General Non-Fiction posted February 27, 2021

This work has reached the exceptional level
personal memoir

The Cobra

by Sanku

I was around six when this incident happened. It is one of my few childhood memories that has stayed with me vividly. We ( my parents,my brother and myself) were sitting on the wide front verandah of my father's official quarters and eating roasted peanuts. Dusk was gathering and my brother was recounting the day's happenings in his class. It was my mother who suddenly drew her breath and said , "Snake, snake".

Peanuts were immediately forgotten and, standing up, we peered into the semi darkness and saw a brown ribbon slowly moving towards us. It seemed it was purposefully crawling to keep a personal tryst with us. Like most people we had a healthy fear of these reptiles. And me, I was petrified. My father whispered to my brother, "Go and call Muthu".

My brother ran into the kitchen. Muthu was our occasional cook. We children used to call him Muthettan as a mark of respect .(the suffix 'ettan' means elder brother) We took his services when we were having guests or when we wanted to make jams or pickles. He worked in a ''tea shop" that belonged to his brother just a kilometre from our home. Why it was called a ' tea shop', not a restaurant, I never understood since breakfast, lunch and dinner were served there.

Muthu also had a special fame in that village. He was uniquely unafraid of snakes. And he loved or rather enjoyed killing them. There were no SPCA or any such animal rights organisation in those days. Snakes, when perceived to pose a threat to human lives, were killed. Simple logic. Though we belonged to a community of snake worshipers, this did not cause any heartache for Muthu.

Muthu came running from the kitchen leaving the gently simmering jack fruit pulp which was on its way to becoming jack fruit jam. He came wiping his hands in the ubiquitous cotton towel which was present almost always on one of his shoulders, usually the left. He went down the steps and stood silently watching the dark form slowly slithering forward.

"He is a vile one", he said.

"No, Muthu, I think it is a harmless rattlesnake, let it go", My father opined.

The snake stopped creeping as if sensing an air of animosity. Its tongue flicked in and out of its mouth. Emboldened by Muthu's presence I came down the steps to stand behind my mother and tried to take a peek at the intruder. It's body was yellowish with darker stripes.

I wondered if snakes were loners. Why were they always spotted in singles?

Muthu looked around and located our 'cricket bat' lying under the Hibiscus bush. The bat was actually the leaf stalk of a coconut frond cut down to roughly the length of a bat. We played cricket with the 'bat' and a ball made of the narrow coconut leaf fronds woven intricately and expertly into a ball. (There were no toy shops in that village. We played with whatever was available around us). Both the bat and the ball were Muthu's handicraft.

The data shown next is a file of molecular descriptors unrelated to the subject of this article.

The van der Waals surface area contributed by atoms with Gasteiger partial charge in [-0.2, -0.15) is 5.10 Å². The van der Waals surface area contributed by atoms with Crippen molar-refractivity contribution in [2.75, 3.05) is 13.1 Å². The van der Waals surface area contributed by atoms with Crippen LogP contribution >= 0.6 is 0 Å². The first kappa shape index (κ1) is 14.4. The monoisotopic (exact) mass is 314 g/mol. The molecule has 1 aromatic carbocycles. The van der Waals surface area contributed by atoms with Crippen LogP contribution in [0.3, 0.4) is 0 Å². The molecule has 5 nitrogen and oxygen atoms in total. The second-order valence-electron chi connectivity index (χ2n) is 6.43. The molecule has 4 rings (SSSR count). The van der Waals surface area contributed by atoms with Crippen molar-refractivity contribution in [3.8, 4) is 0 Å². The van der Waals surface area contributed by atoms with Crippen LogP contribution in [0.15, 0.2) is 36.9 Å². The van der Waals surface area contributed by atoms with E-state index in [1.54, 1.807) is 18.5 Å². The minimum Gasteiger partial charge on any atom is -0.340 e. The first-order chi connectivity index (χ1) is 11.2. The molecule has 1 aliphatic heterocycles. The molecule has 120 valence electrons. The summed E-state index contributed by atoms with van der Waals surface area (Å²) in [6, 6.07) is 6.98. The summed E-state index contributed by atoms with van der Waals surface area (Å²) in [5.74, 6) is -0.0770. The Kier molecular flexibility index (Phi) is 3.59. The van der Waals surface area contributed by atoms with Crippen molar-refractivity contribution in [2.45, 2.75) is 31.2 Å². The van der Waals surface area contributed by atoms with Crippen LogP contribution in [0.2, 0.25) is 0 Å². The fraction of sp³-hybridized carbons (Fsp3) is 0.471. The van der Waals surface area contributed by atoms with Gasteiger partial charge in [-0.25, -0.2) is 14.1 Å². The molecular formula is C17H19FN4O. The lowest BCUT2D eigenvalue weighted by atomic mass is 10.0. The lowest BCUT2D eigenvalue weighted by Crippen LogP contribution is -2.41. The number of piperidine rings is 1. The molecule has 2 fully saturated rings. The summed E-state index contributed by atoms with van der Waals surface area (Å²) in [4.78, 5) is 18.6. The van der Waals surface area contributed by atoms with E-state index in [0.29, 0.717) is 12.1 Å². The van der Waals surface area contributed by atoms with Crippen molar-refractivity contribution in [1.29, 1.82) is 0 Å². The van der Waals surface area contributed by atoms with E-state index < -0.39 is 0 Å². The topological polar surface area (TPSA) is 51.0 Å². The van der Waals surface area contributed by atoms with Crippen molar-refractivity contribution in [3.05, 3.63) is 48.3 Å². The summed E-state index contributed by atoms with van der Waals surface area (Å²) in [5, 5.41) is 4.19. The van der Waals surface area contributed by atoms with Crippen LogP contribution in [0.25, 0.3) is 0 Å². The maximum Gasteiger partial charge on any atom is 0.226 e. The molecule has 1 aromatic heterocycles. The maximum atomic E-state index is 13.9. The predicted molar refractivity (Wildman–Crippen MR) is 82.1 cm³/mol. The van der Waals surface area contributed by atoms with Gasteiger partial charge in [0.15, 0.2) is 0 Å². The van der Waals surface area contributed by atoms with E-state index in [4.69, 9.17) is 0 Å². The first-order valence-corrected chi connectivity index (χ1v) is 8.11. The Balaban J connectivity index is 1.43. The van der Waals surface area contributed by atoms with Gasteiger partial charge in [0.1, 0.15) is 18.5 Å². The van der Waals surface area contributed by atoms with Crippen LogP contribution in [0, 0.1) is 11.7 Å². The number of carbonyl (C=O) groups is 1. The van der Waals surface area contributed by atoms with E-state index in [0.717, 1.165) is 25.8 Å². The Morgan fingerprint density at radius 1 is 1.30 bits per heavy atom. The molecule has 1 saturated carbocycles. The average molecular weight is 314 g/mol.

Muthu took our bat and in a soft but swift movement stood right in front of the snake. And he waited...

Tense moments passed. We were all holding our breath. The snake was now ready for a battle. As if in slow motion Muthu raised the bat .The snake then lifted its head and its neck expanded to form a majestic hood with the characteristic V shaped spectacle mark. A cobra! Of course Muthu was right.

The snake hissed at him. Totally unafraid, he lowered the bat and the snake closed its hood. Muthu again raised the bat, the snake again lifted his and this raising and lowering went on for a few minutes. As we watched with bated breath, Muthu gave one swift blow on the snake's hood. And it fell dead. Just like that.

He gave a satisfied grunt and threw down the bat with a flourish and whipped his white cotton towel and gave it a good shake, a gesture equivalent to the bowlers shaking their fists when they have bowled out a batsman. He took the bat and with one end lifted the dead snake and held it high for all of us to see and walked away with his trophy.

There is a myth that if you kill a cobra, its mate will seek you out to take revenge. So for many months we put crushed garlic all around our house.(to repel snakes and I am not sure if it is another myth)

As for me, Muthu became my hero and I decided when I grew up I would marry him. My father worked as a Forest Ranger and the very next year he was transferred and posted elsewhere. So my devotion to Muthu died a natural death.

Later, through one of my father's colleagues, we got the news that Muthu had died, ironically, from a snake bite! One early morning he had just finished milking the cows when he felt the nick on his right foot. Though he was taken to the primary health centre, it was too late.

For quite some time I used to wonder if it was the mate's revenge.

Non-Fiction Writing Contest contest entry


My native state in India is Kerala and we boast of weird 'snake fans'.
Thank you, helvi 2 for this picture.
Pays one point and 2 member cents.

Artwork by helvi2 at

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